For the most part the dire warnings about running out of internet addresses have ceased because, slowly but surely, migration from the world of Internet Protocol Version 4 (IPv4) to IPv6 has begun, and software is in place to prevent the address apocalypse that many were predicting.
But before we see where are and where we’re going with IPv6, let’s go back to the early days of internet addressing.
What is IPv6 and why is it important?
IPv6 is the latest version of the Internet Protocol, which identifies devices across the internet so they can be located. Every device that uses the internet is identified through its own IP address in order for internet communication to work. In that respect, it’s just like the street addresses and zip codes you need to know in order to mail a letter.
The previous version, IPv4, uses a 32-bit addressing scheme to support 4.3 billion devices, which was thought to be enough at the time it was implemented. However, with the growth of the internet, personal computers, smartphones and now Internet of Things, it became clear that the world needed more addresses.
Fortunately, the Internet Engineering Task Force (IETF) recognized this nearly 25 years ago. In 1998, it created IPv6, which instead uses 128-bit addressing to support approximately 340 trillion trillion (or 2 to the 128th power). Instead of the IPv4 address method of four sets of one- to three-digit numbers, IPv6 uses eight groups of four hexadecimal digits, separated by colons.
What are the benefits of IPv6?
In its work, the IETF not only added more address space, it included enhancements to IPv6 compared with IPv4. The IPv6 protocol can handle packets more efficiently, improve performance and increase security. It enables internet service providers to reduce the size of their routing tables by making them more hierarchical.
What do IPv6 addresses look like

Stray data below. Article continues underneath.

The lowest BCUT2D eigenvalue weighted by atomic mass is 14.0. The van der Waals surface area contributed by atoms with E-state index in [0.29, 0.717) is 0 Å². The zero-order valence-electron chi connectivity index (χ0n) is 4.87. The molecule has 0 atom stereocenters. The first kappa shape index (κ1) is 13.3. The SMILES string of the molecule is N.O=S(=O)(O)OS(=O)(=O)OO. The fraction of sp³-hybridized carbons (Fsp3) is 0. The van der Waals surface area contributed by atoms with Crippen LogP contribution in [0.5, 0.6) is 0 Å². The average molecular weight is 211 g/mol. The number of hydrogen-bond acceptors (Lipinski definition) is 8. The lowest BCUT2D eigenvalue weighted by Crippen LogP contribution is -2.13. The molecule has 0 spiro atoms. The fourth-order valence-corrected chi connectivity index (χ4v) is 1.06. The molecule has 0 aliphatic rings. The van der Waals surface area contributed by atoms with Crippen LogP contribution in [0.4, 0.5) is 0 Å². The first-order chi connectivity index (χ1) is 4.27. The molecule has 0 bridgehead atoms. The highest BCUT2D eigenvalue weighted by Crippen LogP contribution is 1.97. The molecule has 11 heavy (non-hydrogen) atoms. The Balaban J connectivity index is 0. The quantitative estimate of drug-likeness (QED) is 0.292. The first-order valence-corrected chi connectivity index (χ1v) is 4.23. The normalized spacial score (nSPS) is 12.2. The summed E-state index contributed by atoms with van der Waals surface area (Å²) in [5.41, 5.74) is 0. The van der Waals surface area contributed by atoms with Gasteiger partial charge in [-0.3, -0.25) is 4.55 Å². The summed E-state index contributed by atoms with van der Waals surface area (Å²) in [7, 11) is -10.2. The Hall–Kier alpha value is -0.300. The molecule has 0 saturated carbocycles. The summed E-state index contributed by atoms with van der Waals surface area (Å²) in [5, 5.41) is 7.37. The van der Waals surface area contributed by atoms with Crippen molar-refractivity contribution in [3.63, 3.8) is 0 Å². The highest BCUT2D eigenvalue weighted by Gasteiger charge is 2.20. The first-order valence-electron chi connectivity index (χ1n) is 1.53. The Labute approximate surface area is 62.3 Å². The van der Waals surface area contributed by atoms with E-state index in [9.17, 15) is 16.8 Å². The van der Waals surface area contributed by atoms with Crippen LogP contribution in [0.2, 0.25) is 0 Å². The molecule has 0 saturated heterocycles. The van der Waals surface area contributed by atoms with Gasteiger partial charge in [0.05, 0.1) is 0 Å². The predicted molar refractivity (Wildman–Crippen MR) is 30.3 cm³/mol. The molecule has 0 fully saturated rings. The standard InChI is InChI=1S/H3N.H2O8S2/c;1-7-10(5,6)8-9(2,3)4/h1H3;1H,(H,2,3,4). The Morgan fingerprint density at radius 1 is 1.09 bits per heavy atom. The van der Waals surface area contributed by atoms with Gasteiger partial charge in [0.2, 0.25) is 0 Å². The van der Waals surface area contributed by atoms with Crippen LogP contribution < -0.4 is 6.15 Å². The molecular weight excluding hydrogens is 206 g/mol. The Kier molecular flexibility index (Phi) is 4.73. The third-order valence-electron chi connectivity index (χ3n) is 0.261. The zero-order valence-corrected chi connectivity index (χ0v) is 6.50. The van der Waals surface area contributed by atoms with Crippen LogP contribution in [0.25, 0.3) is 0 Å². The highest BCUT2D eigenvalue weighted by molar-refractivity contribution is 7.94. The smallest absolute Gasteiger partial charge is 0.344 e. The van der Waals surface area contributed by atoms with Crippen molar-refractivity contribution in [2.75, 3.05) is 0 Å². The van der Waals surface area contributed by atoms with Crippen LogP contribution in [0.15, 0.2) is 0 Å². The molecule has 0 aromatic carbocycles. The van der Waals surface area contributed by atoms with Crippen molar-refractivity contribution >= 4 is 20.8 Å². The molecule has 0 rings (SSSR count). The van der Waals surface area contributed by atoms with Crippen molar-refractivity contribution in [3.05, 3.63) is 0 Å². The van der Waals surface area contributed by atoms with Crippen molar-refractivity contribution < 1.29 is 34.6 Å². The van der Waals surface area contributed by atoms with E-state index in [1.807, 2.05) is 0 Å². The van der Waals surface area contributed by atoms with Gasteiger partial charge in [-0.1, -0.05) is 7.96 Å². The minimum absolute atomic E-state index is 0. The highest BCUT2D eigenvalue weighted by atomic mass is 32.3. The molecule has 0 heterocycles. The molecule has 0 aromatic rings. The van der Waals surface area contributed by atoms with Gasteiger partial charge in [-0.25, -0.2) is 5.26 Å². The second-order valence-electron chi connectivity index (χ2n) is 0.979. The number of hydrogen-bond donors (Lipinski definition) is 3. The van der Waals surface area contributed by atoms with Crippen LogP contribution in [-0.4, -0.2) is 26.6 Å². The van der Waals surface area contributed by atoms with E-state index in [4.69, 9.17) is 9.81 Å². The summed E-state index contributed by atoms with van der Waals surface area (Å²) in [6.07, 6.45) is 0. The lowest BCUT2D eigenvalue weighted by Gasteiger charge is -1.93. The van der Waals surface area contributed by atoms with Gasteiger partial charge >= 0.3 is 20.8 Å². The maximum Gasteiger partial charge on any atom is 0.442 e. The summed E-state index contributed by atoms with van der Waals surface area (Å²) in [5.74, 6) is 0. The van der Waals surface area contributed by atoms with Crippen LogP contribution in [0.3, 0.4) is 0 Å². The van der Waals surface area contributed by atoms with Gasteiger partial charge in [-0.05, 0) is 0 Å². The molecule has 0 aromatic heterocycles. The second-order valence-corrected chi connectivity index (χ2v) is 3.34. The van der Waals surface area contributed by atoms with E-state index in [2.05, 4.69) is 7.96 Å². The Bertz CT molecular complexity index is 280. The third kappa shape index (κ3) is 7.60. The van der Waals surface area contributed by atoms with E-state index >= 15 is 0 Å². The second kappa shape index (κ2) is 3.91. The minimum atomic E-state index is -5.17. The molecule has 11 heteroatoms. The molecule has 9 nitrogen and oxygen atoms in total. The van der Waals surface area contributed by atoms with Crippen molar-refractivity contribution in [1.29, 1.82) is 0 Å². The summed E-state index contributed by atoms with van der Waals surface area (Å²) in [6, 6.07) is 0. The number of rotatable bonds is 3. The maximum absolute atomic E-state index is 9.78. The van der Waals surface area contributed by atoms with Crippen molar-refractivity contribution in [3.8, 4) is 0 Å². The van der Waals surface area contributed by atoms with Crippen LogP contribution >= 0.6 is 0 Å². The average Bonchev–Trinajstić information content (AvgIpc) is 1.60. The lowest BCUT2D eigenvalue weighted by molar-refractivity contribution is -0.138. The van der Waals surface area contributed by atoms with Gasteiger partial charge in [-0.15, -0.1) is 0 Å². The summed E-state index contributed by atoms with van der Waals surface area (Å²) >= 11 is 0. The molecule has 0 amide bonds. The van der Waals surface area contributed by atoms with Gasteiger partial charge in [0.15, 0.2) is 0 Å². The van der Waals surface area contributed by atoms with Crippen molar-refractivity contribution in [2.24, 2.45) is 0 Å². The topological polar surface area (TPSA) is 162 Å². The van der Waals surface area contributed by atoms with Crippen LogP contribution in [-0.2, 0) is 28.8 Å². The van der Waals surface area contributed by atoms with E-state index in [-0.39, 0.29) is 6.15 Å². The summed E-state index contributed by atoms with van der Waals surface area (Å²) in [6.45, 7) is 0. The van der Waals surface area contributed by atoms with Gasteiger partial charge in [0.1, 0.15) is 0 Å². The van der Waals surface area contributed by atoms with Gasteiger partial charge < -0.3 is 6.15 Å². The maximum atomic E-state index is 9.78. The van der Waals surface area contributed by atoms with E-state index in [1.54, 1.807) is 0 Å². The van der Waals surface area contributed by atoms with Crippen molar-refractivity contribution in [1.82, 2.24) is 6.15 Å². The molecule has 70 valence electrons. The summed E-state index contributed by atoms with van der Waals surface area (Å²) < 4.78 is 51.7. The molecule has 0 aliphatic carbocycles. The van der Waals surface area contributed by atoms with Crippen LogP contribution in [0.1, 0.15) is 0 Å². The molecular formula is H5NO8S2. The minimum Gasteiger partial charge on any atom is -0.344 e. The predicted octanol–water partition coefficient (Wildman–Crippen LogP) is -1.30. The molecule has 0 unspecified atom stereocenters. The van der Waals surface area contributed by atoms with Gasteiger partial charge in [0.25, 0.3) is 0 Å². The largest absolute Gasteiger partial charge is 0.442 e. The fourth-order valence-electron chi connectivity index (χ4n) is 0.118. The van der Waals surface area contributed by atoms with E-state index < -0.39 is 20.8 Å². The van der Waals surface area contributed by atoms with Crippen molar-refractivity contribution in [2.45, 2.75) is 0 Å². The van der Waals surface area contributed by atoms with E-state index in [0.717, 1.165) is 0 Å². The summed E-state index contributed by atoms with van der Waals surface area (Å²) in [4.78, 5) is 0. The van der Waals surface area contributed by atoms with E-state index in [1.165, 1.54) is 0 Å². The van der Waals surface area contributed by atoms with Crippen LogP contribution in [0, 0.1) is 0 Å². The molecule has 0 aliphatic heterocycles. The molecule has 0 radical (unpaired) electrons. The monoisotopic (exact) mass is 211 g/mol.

You're probably familiar with IPv4 addresses, which are written in four parts separated by dots like this: 220.127.116.11. Each part written in conventional Base 10 numerals represents an eight-bit binary number from 0 to 255 (000000 to 1111111, written in binary).
An IPv6 address looks like this: 2620:cc:8000:1c82:544c:cc2e:f2fa:5a9b. Instead of four numbers, there are eight, and they’re separated by colons rather than commas. And yes, they are all numbers. There are letters in there because IPv6 addresses are written in hexadecimal (Base 16) notation, which means 16 different symbols are required to uniquely represent the Base 10 numbers 1-16. The ones used are numerals 0-9 plus letters A-F. Each of these numbers represents a 16-bit binary number ranging from 000000000000 to 11111111111111.
Network address translation (NAT) and IPv6
Adoption of IPv6 has been delayed in part due to network address translation (NAT), which takes private IP addresses and turns them into public IP addresses. That way a corporate machine with a private IP address can send and receive packets from machines located outside the private network that have public IP addresses.
Without NAT, large corporations with thousands or tens of thousands of computers would devour enormous quantities of public IPv4 addresses if they wanted to communicate with the outside world. But those IPv4 addresses are limited and nearing exhaustion to the point of having to be rationed.
NAT helps alleviate the problem. With NAT, thousands of privately addressed computers can be presented to the public internet by a NAT machine such as a firewall or router.
The way NAT works is when a corporate computer with a private IP address sends a packet to a public IP address outside the corporate network, it first goes to the NAT device. The NAT notes the packet’s source and destination addresses in a translation table.
The NAT changes the source address of the packet to the public-facing address of the NAT device and sends it along to the external destination. When a packet replies, the NAT translates the destination address to the private IP address of the computer that initiated the communication. This can be done so that a single public IP address can represent multiple privately addressed computers.
Who is deploying IPv6?
As of March 2022, according to Google, the IPv6 adoption rate globally is around 34%, but in the U.S. it’s at about 46%.
Carrier networks and ISPs have been the first group to start deploying IPv6 on their networks, with mobile networks leading the charge. For example, T-Mobile USA has more than 90% of its traffic going over IPv6 as of March 2002, with Verizon Wireless close behind at 82.63%. Comcast and AT&T have their networks at 70% and 73%, respectively, according to the industry group World Ipv6 Launch. The past few years have seen broader IPv6 adoption in Asia and South America, with India currently standing at about 62% and the Indian wireless carrier Reliance Jio Infocomm topping World Ipv6 Launch's network adoption charts with more than 93%.
Just under 30% of the Alexa Top 1000 websites are currently reachable over IPv6, World IPv6 Launch says, a number that has remained stubbornly stagnant over recent years.